Ear wax buildup in dogs

Dogs are very affectionate animals. These pets would always love to be touched – to be petted. Dogs would be ecstatic if the belly is rubbed and the head petted. Dogs love getting the ears scratched. Does your dog purrs like a cat when you scratched its ears? Or does your dog shy away from your hand when you try to scratch the ears? The dog may have infected ears. An unpleasant odor and excessive ear wax build up are signs that all is not well with the pet’s ears. The pet will be seen scratching the itchy ear, shaking and rubbing the head against furniture in an effort to dislodge the excess ear wax.

Ear wax build up is not uncommon in dogs. Ear wax or cerumen is a substance that naturally develops in the dog’s ears. Ear wax is a mixture of ear debris, sweat and dead skin. Excessive ear wax buildup can make the dog uncomfortable because of the itch. However, ear wax has a very important function. This naturally occurring substance filters dust and prevents small insects and foreign objects from entering the ears thus infection to the inner part of the ears and to the ear drums are prevented. Some breeds are known to produce excessive ear wax. Labradors and other floppy eared retrievers that spend a lot of time in water to hunt would benefit from excessive ear wax buildup. The soft dark brown wax protects the ears while the dog is in the water. Long eared dogs like Basset hounds produce extra amounts of ear wax as the skin inside the ears are rarely exposed to air circulation. Normal amount of ear wax is healthy but excessive production of this substance can result to infections as excess ear wax will keep the inner ear moist and encourage the growth of bacteria. Moreover, excessive ear wax can block the ear canal and hamper the hearing ability of the pet. Next to the sense of smell, hearing is a very important sense of a dog.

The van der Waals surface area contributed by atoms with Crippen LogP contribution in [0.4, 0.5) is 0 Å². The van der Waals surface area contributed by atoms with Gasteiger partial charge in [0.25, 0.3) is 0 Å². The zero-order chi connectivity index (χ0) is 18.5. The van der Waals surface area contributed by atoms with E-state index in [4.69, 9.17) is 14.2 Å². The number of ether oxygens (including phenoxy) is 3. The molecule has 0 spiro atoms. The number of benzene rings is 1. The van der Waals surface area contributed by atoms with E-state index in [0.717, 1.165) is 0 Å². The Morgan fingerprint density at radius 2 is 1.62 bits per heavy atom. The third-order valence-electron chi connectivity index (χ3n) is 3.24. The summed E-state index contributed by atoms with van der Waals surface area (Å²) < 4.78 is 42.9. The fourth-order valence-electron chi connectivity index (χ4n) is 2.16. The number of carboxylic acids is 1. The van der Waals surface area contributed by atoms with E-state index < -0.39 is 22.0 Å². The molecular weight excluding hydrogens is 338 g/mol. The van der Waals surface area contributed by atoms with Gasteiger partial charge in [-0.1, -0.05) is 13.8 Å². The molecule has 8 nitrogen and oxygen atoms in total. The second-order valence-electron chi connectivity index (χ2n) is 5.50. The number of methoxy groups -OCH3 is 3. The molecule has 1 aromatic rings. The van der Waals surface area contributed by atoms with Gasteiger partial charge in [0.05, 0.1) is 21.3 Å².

Ear problem is common in dogs. Dog owners would usually take the pet to the vet because of ear infection. Excessive ear wax production, foul smell emanating from the ears and the obvious discomfort of the pet are the first signs that an owner will notice if the dog has ear problems. Excessive build up of wax can be caused by infected wax glands in the dog’s ears. Inflamed ceruminous glands will discharge more ear wax. Dog owners are warned against removing the ear wax from the inner ear to prevent the ear canals from being injured. Only ear wax that can be seen must be removed. Ears are self cleaning. Ear wax is normally dislodged. A dog owner will notice ear wax clinging to the hair inside the dog’s ears. Ear wax may also be noticed on the sleeping area of the dog as the pet normally removes the wax by shaking the ears. However, ear wax will build up if it is abnormally secreted too far into the ear canal so that natural drainage is hampered.

Ear mite infestation is another cause for excessive ear wax production. Ear mites are microscopic spider-like arthropods that cause severe itching. These parasites live off the fluid and ear wax. The movements of these parasites, the feeding as well as the excrements would produce an allergic reaction that will trigger excessive ear wax production to provide more food for the parasites. The coffee-ground like waxy substance that appears to be ear wax are actually ear mites, ear mite eggs and droppings. Excessive ear wax build up, although non-life threatening can make the pet very uncomfortable. It would be best to have the dog checked by a vet for proper diagnosis and treatment.

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